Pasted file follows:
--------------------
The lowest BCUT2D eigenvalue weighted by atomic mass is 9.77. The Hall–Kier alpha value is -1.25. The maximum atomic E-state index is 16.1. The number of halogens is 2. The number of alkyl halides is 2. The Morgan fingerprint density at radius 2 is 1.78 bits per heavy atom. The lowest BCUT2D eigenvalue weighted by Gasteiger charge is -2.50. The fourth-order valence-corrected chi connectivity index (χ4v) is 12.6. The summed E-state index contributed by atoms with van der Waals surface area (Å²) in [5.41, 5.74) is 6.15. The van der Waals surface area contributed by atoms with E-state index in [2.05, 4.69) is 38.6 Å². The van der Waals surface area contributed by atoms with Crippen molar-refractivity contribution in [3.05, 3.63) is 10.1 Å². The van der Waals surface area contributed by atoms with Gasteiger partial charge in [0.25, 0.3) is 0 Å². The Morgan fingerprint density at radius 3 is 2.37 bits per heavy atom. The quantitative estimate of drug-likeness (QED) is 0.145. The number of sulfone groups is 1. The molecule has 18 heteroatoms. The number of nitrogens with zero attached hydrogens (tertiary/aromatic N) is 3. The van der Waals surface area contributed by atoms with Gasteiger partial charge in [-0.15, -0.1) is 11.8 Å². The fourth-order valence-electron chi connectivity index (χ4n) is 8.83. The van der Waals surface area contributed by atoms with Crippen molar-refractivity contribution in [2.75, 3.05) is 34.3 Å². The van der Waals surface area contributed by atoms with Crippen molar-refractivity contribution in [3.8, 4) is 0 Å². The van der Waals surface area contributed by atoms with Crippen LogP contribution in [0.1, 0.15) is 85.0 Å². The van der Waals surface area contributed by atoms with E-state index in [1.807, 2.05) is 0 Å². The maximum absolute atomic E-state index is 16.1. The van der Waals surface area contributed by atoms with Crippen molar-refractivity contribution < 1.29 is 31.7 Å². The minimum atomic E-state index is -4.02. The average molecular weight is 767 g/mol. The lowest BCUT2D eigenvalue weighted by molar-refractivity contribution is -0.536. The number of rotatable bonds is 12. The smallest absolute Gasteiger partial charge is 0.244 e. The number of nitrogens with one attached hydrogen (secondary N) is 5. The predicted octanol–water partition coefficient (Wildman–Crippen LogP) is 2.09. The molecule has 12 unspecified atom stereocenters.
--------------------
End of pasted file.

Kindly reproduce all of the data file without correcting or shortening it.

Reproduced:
The lowest BCUT2D eigenvalue weighted by atomic mass is 9.77. The Hall–Kier alpha value is -1.25. The maximum atomic E-state index is 16.1. The number of halogens is 2. The number of alkyl halides is 2. The Morgan fingerprint density at radius 2 is 1.78 bits per heavy atom. The lowest BCUT2D eigenvalue weighted by Gasteiger charge is -2.50. The fourth-order valence-corrected chi connectivity index (χ4v) is 12.6. The summed E-state index contributed by atoms with van der Waals surface area (Å²) in [5.41, 5.74) is 6.15. The van der Waals surface area contributed by atoms with E-state index in [2.05, 4.69) is 38.6 Å². The van der Waals surface area contributed by atoms with Crippen molar-refractivity contribution in [3.05, 3.63) is 10.1 Å². The van der Waals surface area contributed by atoms with Gasteiger partial charge in [0.25, 0.3) is 0 Å². The Morgan fingerprint density at radius 3 is 2.37 bits per heavy atom. The quantitative estimate of drug-likeness (QED) is 0.145. The number of sulfone groups is 1. The molecule has 18 heteroatoms. The number of nitrogens with zero attached hydrogens (tertiary/aromatic N) is 3. The van der Waals surface area contributed by atoms with Gasteiger partial charge in [-0.15, -0.1) is 11.8 Å². The fourth-order valence-electron chi connectivity index (χ4n) is 8.83. The van der Waals surface area contributed by atoms with Crippen molar-refractivity contribution in [2.75, 3.05) is 34.3 Å². The van der Waals surface area contributed by atoms with Crippen molar-refractivity contribution in [3.8, 4) is 0 Å². The van der Waals surface area contributed by atoms with Crippen LogP contribution in [0.1, 0.15) is 85.0 Å². The van der Waals surface area contributed by atoms with E-state index in [1.807, 2.05) is 0 Å². The maximum absolute atomic E-state index is 16.1. The van der Waals surface area contributed by atoms with Crippen molar-refractivity contribution < 1.29 is 31.7 Å². The minimum atomic E-state index is -4.02. The average molecular weight is 767 g/mol. The lowest BCUT2D eigenvalue weighted by molar-refractivity contribution is -0.536. The number of rotatable bonds is 12. The smallest absolute Gasteiger partial charge is 0.244 e. The number of nitrogens with one attached hydrogen (secondary N) is 5. The predicted octanol–water partition coefficient (Wildman–Crippen LogP) is 2.09. The molecule has 12 unspecified atom stereocenters.